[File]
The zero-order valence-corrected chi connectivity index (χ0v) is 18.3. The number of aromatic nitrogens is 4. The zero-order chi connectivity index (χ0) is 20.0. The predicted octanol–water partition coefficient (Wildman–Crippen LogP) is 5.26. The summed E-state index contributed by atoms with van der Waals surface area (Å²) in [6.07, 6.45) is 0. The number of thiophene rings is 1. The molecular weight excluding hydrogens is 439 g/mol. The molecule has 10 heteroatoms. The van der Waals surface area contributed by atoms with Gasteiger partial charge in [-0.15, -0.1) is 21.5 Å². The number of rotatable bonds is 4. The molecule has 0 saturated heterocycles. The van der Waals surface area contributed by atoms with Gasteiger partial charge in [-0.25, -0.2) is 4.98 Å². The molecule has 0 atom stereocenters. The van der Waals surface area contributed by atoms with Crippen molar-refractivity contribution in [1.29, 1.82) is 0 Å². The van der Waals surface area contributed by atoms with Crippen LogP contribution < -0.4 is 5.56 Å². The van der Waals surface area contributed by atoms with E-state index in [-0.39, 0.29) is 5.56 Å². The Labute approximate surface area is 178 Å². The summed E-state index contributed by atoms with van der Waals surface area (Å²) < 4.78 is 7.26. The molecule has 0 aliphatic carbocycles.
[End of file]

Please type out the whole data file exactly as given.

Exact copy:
The zero-order valence-corrected chi connectivity index (χ0v) is 18.3. The number of aromatic nitrogens is 4. The zero-order chi connectivity index (χ0) is 20.0. The predicted octanol–water partition coefficient (Wildman–Crippen LogP) is 5.26. The summed E-state index contributed by atoms with van der Waals surface area (Å²) in [6.07, 6.45) is 0. The number of thiophene rings is 1. The molecular weight excluding hydrogens is 439 g/mol. The molecule has 10 heteroatoms. The van der Waals surface area contributed by atoms with Gasteiger partial charge in [-0.15, -0.1) is 21.5 Å². The number of rotatable bonds is 4. The molecule has 0 saturated heterocycles. The van der Waals surface area contributed by atoms with Gasteiger partial charge in [-0.25, -0.2) is 4.98 Å². The molecule has 0 atom stereocenters. The van der Waals surface area contributed by atoms with Crippen molar-refractivity contribution in [1.29, 1.82) is 0 Å². The van der Waals surface area contributed by atoms with Crippen LogP contribution < -0.4 is 5.56 Å². The van der Waals surface area contributed by atoms with E-state index in [-0.39, 0.29) is 5.56 Å². The Labute approximate surface area is 178 Å². The summed E-state index contributed by atoms with van der Waals surface area (Å²) < 4.78 is 7.26. The molecule has 0 aliphatic carbocycles.